On the Horizon


Abstract, time-lapse image of a tunnel of lights seen from the interior or a car.

Transportation is embarking on a new and exciting era.

Younger than 40? It is pretty safe to say that within your lifetime you will own a vehicle that can drive itself. Within the next 15 or 20 years you will likely make your first trip in a shared taxi with nobody in the driver’s seat. Within the next decade or so there will be connected vehicles all over the road and cars will communicate with each other and with roadside devices. There will be fewer crashes, and traffic will flow more efficiently. And as you read this article, there are already vehicles on the road that can swerve to avoid collisions, self-park, and run on electric power.

Go back in time a few decades and these innovations would have seemed like nothing more than science fiction. Go back even further and they would have said the same thing about automobiles. We are on the brink of life-changing innovations that will one day seem common, just like cars do today.

And according to experts, there’s more than just new technology on the horizon. Today’s generation will also see many exciting new career options in the transportation industry as the innovations continue to unfold.

Steven Bayless is a vice president for the Intelligent Transportation Society of America (ITS America). Steve is a top expert who advises industry leaders and government officials on technologies that are changing transportation. In an interview with Fast Forward, he said that students with computer or technical skills are just one group that will find career opportunities in transportation in the years to come. He explained that the transportation industry will also demand people who have business and communication skills, and who aren't afraid to dream big.


Steven Bayless, ITS America.

Click a button to watch an interview with Steven Bayless:




Kara Kockelman, a professor of transportation engineering at the University of Texas at Austin, said there will also be a demand for people to make the rules and regulations governing the transportation system as it changes. This includes people who can answer interesting ethical, legal, and practical questions that will arise as vehicles become self-driving. For example, should a self-driving car swerve to avoid hitting an animal darting into the road, even if it means causing an accident?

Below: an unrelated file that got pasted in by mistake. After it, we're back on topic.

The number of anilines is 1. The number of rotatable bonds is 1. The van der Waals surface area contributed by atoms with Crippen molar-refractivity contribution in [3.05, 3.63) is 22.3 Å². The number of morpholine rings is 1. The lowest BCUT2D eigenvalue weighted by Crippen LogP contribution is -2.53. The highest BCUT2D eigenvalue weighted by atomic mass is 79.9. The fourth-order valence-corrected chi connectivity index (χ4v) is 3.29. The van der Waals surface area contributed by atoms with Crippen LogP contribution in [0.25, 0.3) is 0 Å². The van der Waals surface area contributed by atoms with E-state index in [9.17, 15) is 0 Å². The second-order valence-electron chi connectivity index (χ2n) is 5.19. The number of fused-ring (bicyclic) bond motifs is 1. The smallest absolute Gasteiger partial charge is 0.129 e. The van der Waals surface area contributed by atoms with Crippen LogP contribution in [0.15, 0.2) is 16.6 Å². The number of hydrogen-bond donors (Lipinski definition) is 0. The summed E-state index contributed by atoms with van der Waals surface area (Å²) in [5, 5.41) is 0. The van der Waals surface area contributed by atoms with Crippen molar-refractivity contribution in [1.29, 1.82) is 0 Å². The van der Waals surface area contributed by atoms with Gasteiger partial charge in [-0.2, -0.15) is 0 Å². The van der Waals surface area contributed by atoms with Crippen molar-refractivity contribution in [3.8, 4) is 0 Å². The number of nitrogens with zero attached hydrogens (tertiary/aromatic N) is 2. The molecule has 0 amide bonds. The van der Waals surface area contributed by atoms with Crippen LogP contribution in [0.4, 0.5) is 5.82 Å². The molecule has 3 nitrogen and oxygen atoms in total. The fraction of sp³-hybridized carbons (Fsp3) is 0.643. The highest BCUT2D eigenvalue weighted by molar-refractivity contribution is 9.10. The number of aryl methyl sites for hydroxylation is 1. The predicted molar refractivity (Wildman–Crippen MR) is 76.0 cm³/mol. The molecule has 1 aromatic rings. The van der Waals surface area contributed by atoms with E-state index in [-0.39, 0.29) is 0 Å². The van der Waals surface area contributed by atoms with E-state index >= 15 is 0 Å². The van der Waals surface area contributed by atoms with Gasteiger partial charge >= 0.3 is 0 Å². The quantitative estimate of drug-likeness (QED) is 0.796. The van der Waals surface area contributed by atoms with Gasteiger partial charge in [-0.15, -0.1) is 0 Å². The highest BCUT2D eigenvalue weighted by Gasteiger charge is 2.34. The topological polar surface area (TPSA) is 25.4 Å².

Kara Kockelman, University of Texas at Austin.

Click a button to watch an interview with Kara Kockelman:




For middle or high school students who want to be part of the industry’s future, both Steve and Kara said the opportunities will be enormous. To prepare, Steve advises students not to avoid the more technical courses like math and science. Even if you want to be a businessperson, he said, it will be important to have a general knowledge of the technologies that surround you. But he also urges tech-savvy students not to ignore classes like composition and literature that help develop their communication skills, so they can relay their ideas to the people who might wish to use them.

Whatever area you choose to go into, the future looks bright in the transportation industry.

To hear more from Steve and Kara on the future of transportation, check out these videos. And be sure to keep following Fast Forward for the latest updates on transportation industry careers!



Aaron Mack
Fast Forward: Volume 3 Issue 2 - Highway